And what about other elders you know? Are they all online?
About a month ago, the Pew Research Center for Internet, Science & Tech released their latest survey about internet usage, something they have been measuring regularly since 2000.
”For some groups, especially young adults, those with high levels of education, and those in more affluent households, internet penetration is at full saturation levels.” reports Pew.
You might have guessed that for low income and low educational achievement groups, internet adoption is much lower. And so it is for elders too:
”Older adults have lagged behind younger adults in their adoption, but now a clear majority (58%) of senior citizens [65 and older] uses the internet.”
Fifty-eight percent??? ONLY 58 percent? Up from 14 percent in 2000? Pew makes it sound like this is good news. Here's a chart from Pew to put that in perspective next to other age groups:
That's a dismal internet adoption rate for old people. Probably some elders are just stubbornly resistant but there are other reasons.
We are a privileged group of elders, you and me, because as Laurie Orlov, who runs the estimable Aging in Place Technology Watch blog, points out
“Broadband cost today averages $90/month for high speed and related services. Oh, and 12.5 million (29%) of the 65+ do not have a computer (see census) to bring to Starbucks.
“Buying a still-pricey tablet may soon become obsolete in the favor of newer smartphones. The data plan for smartphones that replace other gear is more than $100 from major carriers. Per month,” she writes.
That puts the hardware and/or internet service out of the reach of many old people. Ms. Orlov further explains the now crucial importance of the internet in everyday life:
”Access to the Internet in 2015 is an essential – like food, work and transportation. Find a job, search for a health problem like yours, learn a skill, locate a ride, buy a house, vacation, or used car. Book a trip, a restaurant, or find a repair shop. This is not your Internet of 2000.
“Today’s Internet has disintermediated nearly all other ways [to] find answers to any of those questions – including the library (except as an Internet access point). You see coffee shops crowded with WiFi users who can’t pay for broadband. Why are they at Starbucks? It's not for the coffee.”
I would add to Orlov's list of essential internet services, telemedicine. The numbers are still small but growing quickly. My dentist does all scheduling and reminders via email and/or text message these days. The office of my primary care physician emails a link so I can see my test results online.
It won't be long, I suspect before I will be able to book my first video appointment with my physician. I am eagerly looking forward to it.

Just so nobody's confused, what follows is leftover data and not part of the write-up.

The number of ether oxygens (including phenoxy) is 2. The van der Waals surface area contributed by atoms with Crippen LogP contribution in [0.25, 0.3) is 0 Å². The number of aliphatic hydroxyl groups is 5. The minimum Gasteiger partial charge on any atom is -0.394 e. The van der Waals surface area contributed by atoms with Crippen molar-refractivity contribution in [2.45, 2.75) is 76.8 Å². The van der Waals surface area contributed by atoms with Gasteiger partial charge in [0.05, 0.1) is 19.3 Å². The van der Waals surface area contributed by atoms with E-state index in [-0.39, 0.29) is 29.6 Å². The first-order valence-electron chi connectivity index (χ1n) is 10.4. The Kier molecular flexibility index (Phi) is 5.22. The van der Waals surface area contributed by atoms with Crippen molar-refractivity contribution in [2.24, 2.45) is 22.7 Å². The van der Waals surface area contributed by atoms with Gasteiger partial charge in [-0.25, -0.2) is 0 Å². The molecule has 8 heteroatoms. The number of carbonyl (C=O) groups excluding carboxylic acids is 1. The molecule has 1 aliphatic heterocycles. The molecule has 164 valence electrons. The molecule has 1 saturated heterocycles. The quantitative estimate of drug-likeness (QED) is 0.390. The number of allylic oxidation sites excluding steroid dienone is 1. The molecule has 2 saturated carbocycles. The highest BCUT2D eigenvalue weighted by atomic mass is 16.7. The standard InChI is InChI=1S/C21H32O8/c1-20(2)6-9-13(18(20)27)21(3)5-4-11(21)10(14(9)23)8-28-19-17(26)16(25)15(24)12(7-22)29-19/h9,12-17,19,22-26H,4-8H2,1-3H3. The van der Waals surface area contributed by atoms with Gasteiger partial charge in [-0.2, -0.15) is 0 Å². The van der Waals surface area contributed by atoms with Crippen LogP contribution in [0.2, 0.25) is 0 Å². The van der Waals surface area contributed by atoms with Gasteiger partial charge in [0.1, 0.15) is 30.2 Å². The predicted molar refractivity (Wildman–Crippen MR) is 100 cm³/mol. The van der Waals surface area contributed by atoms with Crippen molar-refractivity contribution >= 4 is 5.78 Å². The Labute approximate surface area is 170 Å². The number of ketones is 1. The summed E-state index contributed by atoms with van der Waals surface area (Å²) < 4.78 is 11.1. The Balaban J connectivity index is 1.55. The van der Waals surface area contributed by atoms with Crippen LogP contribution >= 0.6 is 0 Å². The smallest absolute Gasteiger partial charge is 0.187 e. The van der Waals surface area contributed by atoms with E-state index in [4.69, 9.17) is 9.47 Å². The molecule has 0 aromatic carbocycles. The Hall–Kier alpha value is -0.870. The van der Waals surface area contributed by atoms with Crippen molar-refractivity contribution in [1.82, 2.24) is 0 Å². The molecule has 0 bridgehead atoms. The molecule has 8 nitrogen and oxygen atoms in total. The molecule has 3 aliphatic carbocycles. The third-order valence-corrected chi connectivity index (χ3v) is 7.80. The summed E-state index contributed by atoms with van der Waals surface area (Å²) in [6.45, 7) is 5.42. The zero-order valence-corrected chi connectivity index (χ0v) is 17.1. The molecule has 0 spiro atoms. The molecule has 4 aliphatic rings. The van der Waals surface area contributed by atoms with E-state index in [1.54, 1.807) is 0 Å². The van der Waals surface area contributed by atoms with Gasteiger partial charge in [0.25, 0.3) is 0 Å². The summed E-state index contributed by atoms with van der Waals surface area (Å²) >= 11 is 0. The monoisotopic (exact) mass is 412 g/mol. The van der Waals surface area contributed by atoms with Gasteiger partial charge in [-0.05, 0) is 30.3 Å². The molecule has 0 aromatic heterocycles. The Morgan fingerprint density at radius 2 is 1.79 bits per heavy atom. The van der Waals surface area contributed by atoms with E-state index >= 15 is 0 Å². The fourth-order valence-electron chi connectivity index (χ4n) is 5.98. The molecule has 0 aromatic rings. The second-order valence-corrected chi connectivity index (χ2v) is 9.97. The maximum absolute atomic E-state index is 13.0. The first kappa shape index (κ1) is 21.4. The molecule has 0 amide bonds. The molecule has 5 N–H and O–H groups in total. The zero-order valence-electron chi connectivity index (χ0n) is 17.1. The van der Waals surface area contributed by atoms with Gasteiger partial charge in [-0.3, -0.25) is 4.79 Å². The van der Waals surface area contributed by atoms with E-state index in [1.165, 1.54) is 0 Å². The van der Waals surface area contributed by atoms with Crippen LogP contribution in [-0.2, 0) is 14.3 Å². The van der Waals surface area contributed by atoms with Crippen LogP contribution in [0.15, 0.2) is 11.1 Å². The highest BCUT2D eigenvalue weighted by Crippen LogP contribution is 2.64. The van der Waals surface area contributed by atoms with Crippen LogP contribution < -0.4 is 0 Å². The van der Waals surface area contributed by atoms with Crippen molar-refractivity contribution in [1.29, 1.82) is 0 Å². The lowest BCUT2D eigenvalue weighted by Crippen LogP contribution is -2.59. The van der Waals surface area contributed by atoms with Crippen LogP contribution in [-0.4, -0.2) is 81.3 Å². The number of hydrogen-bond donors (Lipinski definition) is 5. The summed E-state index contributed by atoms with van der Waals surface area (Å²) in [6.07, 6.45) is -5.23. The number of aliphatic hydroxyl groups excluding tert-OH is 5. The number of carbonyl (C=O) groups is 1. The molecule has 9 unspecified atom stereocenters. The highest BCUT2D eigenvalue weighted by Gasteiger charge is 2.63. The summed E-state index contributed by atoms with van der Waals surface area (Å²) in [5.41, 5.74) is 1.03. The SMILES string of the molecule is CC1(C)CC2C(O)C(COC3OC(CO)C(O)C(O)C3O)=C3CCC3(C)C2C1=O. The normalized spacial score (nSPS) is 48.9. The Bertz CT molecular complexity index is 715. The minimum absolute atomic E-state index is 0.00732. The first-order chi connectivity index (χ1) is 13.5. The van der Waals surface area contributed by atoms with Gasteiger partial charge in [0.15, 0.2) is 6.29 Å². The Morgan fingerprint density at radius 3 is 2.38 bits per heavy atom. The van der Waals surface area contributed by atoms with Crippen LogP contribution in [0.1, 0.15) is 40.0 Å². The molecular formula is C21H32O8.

No one had yet invented a graphical browser when I got my first computer in the 1980s. At first, it took the place of a typewriter for me but before long I was able to find other people online.
In 1995, I got lucky. I was hired as managing editor at cbsnews.com, one of the first two news websites and I spent the next ten years working with talented 20-something programmers, developers and designers.
The first browser, Netscape, was brand new. Amazon and Google would come along within a year or two but there wasn't much anyone could do online yet except read.
Things have changed a lot since then. Perhaps you have noticed that, as Ms. Orlov points out, more and more stores, banks and government agencies are closing their real-world locations giving us no other way to contact them except the internet or, possibly but not easily, the telephone:
”So what’s happening to get the rest of those seniors online?” asks Orlov. “Are you seeing broadband plan discounts for people aged 65+, let alone the 17 million real seniors aged 75+?
“If life expectancy at 65 averages 88.8 for women and includes those with significant chronic disease, how do they find resources needed to survive without a) access to the Internet or b) committed family who will act as their online proxy?
“What is the government policy proposal that addresses this audience? And what are the carriers, Google, Facebook, Apple, or any other large tech Peter Pan innovators doing about it?”
Good questions and as far as I can tell, the answer is nothing.
For all the reasons Laurie Orlov discusses, we must find ways to make the internet easily available to all old people. Like it or not, essential life services now take place online – sometimes only online.